Apparently it’s bad form to begin a letter (remember those?) with apologies for the delay in writing, and I suppose the same applies to blogs. I’ll just say that I’ve been enjoying the summer.

There’s something about going to the beach, and although I don’t go as often as I like, I’ve been more this summer than in previous years. Not being completely neglectful of writing, I’ve been trying to capture all the sensations and feelings. First of all, it is an expedition, even when walking to the nearest one. There is planning to set aside time, the gathering of sunscreen, hat, water, towel, and so on, and the journey there. Like a relationship, the pleasure of going to the beach requires dedicated time and effort.

When you look around, there is the distant horizon where sky meets sea in one direction, a near horizon of forest, bluff, or grassland in the other, and a strip of gravel or sand dividing the two views. Extremes of near and far, coming together. So the beach is a territory of compromise, if I wanted to extend the relationship metaphor. The size of the beach varies with the tide.

Underfoot when you stroll, and underbody when you lie down, the sand is alternately firm and yielding, dry and wet depending where you go. I think I’ll just leave the relationship metaphor possibilities of sand alone, and distract myself by wondering why underfoot is a word, and underbody is not, at least according to my spell checker.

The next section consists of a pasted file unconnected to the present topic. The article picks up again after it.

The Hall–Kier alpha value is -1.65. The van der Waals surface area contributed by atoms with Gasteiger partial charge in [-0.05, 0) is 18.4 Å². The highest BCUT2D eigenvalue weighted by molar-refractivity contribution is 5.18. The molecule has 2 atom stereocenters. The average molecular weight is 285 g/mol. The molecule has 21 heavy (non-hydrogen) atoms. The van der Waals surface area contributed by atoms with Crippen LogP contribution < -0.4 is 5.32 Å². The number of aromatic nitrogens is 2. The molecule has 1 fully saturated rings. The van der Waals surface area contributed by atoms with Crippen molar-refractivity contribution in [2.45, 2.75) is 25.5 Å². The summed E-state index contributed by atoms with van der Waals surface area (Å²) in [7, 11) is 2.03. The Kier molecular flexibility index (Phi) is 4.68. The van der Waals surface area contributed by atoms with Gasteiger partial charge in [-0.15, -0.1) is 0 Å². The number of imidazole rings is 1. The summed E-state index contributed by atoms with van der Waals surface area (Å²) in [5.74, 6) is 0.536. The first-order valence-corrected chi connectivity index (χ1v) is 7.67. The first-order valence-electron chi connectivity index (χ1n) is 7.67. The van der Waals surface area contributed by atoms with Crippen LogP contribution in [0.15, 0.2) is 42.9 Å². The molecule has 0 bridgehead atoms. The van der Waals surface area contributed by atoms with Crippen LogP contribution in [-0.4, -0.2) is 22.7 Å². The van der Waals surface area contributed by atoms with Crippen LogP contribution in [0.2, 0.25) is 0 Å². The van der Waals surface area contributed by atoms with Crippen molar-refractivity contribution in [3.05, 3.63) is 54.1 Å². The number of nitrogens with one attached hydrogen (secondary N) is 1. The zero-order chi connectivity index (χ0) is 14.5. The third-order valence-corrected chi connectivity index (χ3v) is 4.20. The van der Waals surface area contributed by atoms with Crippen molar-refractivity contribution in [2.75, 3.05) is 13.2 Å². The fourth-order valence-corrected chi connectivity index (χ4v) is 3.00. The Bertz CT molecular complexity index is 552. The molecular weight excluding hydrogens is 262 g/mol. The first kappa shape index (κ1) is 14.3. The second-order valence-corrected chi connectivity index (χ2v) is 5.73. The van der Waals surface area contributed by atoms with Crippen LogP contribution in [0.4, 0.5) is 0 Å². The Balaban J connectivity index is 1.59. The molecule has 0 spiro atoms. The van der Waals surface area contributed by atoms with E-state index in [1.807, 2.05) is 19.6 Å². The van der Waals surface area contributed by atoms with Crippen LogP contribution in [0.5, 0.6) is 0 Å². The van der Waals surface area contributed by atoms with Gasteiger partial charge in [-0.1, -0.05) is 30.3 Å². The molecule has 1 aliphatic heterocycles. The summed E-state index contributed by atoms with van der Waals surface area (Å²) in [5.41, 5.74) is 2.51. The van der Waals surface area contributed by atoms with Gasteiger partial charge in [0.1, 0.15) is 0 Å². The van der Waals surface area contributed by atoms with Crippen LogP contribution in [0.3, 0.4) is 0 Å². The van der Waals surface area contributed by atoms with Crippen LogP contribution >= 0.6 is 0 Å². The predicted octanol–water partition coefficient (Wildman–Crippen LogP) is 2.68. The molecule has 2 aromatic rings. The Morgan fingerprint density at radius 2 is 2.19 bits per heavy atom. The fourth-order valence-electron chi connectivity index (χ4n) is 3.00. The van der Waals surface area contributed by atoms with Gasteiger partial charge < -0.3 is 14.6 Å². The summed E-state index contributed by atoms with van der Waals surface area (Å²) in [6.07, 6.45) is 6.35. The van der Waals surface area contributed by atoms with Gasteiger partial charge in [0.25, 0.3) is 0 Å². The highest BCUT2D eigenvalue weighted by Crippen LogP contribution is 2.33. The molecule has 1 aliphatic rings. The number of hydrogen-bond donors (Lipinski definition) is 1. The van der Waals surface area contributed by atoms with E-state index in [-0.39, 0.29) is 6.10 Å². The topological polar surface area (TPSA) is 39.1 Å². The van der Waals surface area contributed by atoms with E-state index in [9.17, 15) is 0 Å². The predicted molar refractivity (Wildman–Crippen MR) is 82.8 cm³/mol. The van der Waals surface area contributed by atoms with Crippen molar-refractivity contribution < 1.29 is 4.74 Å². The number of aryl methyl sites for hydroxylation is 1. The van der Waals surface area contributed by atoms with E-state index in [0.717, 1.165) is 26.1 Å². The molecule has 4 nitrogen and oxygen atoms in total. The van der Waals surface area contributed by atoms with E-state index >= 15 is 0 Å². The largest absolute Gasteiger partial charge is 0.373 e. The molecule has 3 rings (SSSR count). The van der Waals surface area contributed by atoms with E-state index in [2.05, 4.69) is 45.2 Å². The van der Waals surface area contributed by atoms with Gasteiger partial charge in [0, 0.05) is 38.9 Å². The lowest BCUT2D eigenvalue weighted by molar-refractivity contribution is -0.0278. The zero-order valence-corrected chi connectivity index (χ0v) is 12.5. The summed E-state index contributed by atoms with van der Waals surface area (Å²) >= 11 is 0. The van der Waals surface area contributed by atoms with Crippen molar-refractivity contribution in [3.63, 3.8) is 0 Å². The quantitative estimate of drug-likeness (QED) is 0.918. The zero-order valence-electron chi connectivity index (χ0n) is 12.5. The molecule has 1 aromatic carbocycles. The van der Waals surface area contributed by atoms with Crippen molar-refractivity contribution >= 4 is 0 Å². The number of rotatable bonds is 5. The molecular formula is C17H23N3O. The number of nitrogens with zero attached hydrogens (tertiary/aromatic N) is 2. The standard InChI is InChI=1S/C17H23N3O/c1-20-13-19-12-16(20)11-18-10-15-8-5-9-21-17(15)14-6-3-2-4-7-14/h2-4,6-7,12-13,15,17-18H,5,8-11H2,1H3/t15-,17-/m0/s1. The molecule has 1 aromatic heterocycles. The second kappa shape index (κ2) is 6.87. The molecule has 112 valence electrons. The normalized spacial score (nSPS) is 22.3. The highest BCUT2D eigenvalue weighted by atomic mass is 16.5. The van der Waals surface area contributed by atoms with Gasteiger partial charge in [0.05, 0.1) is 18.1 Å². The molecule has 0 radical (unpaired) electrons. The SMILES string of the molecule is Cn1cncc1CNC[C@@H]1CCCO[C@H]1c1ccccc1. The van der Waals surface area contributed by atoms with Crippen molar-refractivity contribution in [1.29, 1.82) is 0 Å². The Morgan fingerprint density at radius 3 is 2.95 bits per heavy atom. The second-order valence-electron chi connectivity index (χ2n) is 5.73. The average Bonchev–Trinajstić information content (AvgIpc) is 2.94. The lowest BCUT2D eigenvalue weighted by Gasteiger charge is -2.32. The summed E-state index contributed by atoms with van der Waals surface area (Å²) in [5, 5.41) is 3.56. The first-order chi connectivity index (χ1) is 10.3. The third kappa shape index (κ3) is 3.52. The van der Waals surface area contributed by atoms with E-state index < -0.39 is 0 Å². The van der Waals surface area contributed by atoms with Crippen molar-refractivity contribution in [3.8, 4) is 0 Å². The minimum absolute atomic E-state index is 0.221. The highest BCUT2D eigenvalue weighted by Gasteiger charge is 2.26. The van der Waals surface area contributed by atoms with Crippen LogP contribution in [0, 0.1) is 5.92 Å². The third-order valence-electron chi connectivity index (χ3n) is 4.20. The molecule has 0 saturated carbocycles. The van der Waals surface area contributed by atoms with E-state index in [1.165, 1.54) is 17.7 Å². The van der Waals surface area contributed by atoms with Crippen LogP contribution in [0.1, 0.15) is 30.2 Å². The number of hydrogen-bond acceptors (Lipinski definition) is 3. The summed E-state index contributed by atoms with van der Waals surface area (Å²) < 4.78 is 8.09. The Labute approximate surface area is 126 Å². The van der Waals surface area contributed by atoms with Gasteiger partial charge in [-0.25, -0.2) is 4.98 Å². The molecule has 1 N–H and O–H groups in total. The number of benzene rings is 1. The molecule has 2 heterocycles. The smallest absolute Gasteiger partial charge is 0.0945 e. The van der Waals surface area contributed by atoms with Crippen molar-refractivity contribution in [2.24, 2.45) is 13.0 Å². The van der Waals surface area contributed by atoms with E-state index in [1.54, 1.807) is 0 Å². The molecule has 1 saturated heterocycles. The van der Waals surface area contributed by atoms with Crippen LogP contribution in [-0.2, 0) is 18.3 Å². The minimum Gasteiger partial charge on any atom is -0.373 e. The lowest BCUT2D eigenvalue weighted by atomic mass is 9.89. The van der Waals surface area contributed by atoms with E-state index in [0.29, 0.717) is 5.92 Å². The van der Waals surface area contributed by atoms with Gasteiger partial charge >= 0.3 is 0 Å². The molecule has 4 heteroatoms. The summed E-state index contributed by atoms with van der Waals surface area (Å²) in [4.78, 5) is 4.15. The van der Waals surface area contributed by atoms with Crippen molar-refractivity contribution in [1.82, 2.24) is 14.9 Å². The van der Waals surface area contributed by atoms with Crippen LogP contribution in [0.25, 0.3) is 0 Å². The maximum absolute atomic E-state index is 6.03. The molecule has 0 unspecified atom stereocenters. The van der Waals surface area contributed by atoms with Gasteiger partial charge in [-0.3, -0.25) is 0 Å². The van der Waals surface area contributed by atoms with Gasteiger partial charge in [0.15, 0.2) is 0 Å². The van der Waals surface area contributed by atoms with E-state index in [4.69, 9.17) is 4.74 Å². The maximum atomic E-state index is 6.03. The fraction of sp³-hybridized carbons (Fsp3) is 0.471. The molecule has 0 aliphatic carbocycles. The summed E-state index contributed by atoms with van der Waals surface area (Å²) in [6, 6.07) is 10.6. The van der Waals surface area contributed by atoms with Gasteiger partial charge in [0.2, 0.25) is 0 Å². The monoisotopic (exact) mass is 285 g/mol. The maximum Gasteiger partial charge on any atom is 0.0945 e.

The sounds of the surf as you approach the beach, or as you lie down and cover your face with a hat, make it clear you are at the ocean and no mere lake. Gravel doesn’t make for the most pleasant walking, but generates the richest sounds as the water recedes and rattles through the rocks.

Depending on the breeze and surf, the salt air may be more or less obvious, but to fully appreciate the salt, there is no substitute for full immersion and having the taste of the salt on your lips and in your nose. It’s not just salt, of course. Sea salt tastes different from refined salt because of the other minerals and elements in the water. Perhaps it’s best not to think about what else might be in the water, and just enjoy the tartness.

Even on warm days, the water is cool, varying from brisk to refreshing. A few minutes in the sun (suitably protected) is usually enough for recovery and the desire to immerse oneself again. The greatest pleasure I have found is to perform a relaxed backstroke, lying on the cool water with the warm sun above. You can look up at the clouds or close your eyes, float up and down with the waves, and listen to the water splashing around you and in the distance.

Now if only I could record these sensations and feelings and recreate them at will in a story. I’m working on it.

Meanwhile, finishing up Kiss Me Deadly. Yet another generic title – there is no suggestion there that our couple are a vampire and a witch, but indeed they are. Review coming soon.

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